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Does Christmas Feel Different This Year?

Photo of Joanne KraftJoanne Kraft | Bio

Joanne Kraft

Joanne Kraft is a nonfiction author and national speaker. Her passion is for women to catch the Titus 2 vision of discipleship. Author of The Mean Mom’s Guide to Raising Great Kids and Just too Busy — Taking Your Family on a Radical Sabbatical, she’s a frequent guest on Focus on the Family, Family Life Today and CBN. Her articles have appeared in ParentLife, Today’s Christian Woman, In Touch, P31 Woman and more. Her newest venture is her podcast Grace & Truth Living, helping women to trust and follow Jesus in their everyday life. Joanne and her husband, Paul, once lifelong Californians, moved their family to Tennessee in 2012. They’ve happily traded soy milk and arugula for sweet tea and biscuits. Check out DiscipleshipforWomen.com for more from Joanne.

Is Christmas painful this year?

Instead of driving around and looking at Christmas lights, you’d much rather stay home and curl up in a blanket and just sleep until January 1st.

Or, are you trying with all your might–by golly–and refusing to succumb to the feelings?

Come hell or high water, you’re going to hang that wreath in the same place, put up the tree in the same corner of the family room, send out the same annual Christmas letter if it kills you!?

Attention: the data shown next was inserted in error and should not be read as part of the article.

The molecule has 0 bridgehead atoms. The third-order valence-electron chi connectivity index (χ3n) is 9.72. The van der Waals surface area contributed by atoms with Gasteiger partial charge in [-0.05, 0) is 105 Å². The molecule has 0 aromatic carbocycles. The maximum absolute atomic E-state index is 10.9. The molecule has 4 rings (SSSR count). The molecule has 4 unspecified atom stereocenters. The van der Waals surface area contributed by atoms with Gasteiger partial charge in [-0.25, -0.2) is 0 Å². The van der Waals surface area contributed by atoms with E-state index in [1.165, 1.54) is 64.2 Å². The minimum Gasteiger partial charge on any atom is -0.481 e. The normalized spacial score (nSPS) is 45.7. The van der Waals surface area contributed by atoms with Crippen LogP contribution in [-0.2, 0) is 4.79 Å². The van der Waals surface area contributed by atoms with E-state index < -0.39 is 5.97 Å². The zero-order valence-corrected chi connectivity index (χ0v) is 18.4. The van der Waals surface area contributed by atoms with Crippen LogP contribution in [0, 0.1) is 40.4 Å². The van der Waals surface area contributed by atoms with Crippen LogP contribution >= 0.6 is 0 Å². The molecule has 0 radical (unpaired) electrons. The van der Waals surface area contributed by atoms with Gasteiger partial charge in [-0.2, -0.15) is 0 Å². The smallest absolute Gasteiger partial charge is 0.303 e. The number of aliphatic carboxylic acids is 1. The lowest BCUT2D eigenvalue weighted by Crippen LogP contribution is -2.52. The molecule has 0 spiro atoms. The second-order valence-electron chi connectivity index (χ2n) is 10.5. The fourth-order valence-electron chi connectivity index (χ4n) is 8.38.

One of the things that makes Christmas, well…Christmas, are the traditions we’ve collected over the years. These family routines are hard to pass by when the calendar says it’s time.

Christmas caroling with the church. Grandma makes her jello salad for Christmas brunch. Mom brings the clam dip on Christmas day. We watch “It’s a Wonderful Life” at precisely 5pm on Christmas Eve.

But, then life happens.

Someone we love passes away. We can barely breathe through this time because living this holiday without them is too hard. Everything we used to do to celebrate together is a painful reminder of their absence.

But it’s not just losing loved ones that makes this time of year hard. Have you lost your job or your home, or maybe divorce has split your “normal” Christmas in two?

I can relate on so many of those levels. I understand how the joy of Christmas music can be replaced with a deep, dark melancholy.

Christmas can be painful when we experience the unexpected.

When I was going through my divorce twenty-five years ago, I moved from an adorable home at the back of an adorable court—into a tiny apartment with no furniture.

That Christmas was so hard.

Money was scarce and so were decorations for our tree. With two little ones under the age of four, I wanted to make our tiny place look as festive as possible for them. My big idea? Make homemade cookie ornaments.

I got busy making gingerbread cookies and hung them all over our tree. When my son toddled over to the tree and began eating them, I wanted to cry.

So much for the perfect decorations on the perfect Christmas tree. It seemed our whole Christmas was a hot mess.

As a single mom, my whole life was different, yet I dug my heels in and refused to allow Christmas to look different. It was going to look exactly the same as it had every year before my divorce if it killed me…and it almost did!